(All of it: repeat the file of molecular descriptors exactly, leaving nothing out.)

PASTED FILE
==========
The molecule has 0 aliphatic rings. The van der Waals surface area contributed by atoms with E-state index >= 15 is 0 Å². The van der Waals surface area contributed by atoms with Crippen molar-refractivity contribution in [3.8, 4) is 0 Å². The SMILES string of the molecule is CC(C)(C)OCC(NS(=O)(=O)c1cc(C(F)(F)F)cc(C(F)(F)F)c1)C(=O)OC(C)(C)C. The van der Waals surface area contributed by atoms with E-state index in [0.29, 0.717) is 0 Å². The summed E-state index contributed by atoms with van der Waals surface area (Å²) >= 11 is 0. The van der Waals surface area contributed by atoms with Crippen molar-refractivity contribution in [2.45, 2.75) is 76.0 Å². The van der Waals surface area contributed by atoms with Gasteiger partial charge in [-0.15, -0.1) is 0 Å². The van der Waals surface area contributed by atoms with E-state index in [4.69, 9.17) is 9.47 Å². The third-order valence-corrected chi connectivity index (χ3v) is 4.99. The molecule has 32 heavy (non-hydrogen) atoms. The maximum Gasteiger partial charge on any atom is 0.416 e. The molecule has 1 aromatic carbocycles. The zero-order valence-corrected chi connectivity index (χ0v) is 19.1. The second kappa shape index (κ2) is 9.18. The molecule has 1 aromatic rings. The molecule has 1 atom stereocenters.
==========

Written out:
The molecule has 0 aliphatic rings. The van der Waals surface area contributed by atoms with E-state index >= 15 is 0 Å². The van der Waals surface area contributed by atoms with Crippen molar-refractivity contribution in [3.8, 4) is 0 Å². The SMILES string of the molecule is CC(C)(C)OCC(NS(=O)(=O)c1cc(C(F)(F)F)cc(C(F)(F)F)c1)C(=O)OC(C)(C)C. The van der Waals surface area contributed by atoms with E-state index in [0.29, 0.717) is 0 Å². The summed E-state index contributed by atoms with van der Waals surface area (Å²) >= 11 is 0. The van der Waals surface area contributed by atoms with Crippen molar-refractivity contribution in [2.45, 2.75) is 76.0 Å². The van der Waals surface area contributed by atoms with Gasteiger partial charge in [-0.15, -0.1) is 0 Å². The van der Waals surface area contributed by atoms with E-state index in [4.69, 9.17) is 9.47 Å². The third-order valence-corrected chi connectivity index (χ3v) is 4.99. The molecule has 32 heavy (non-hydrogen) atoms. The maximum Gasteiger partial charge on any atom is 0.416 e. The molecule has 1 aromatic carbocycles. The zero-order valence-corrected chi connectivity index (χ0v) is 19.1. The second kappa shape index (κ2) is 9.18. The molecule has 1 aromatic rings. The molecule has 1 atom stereocenters.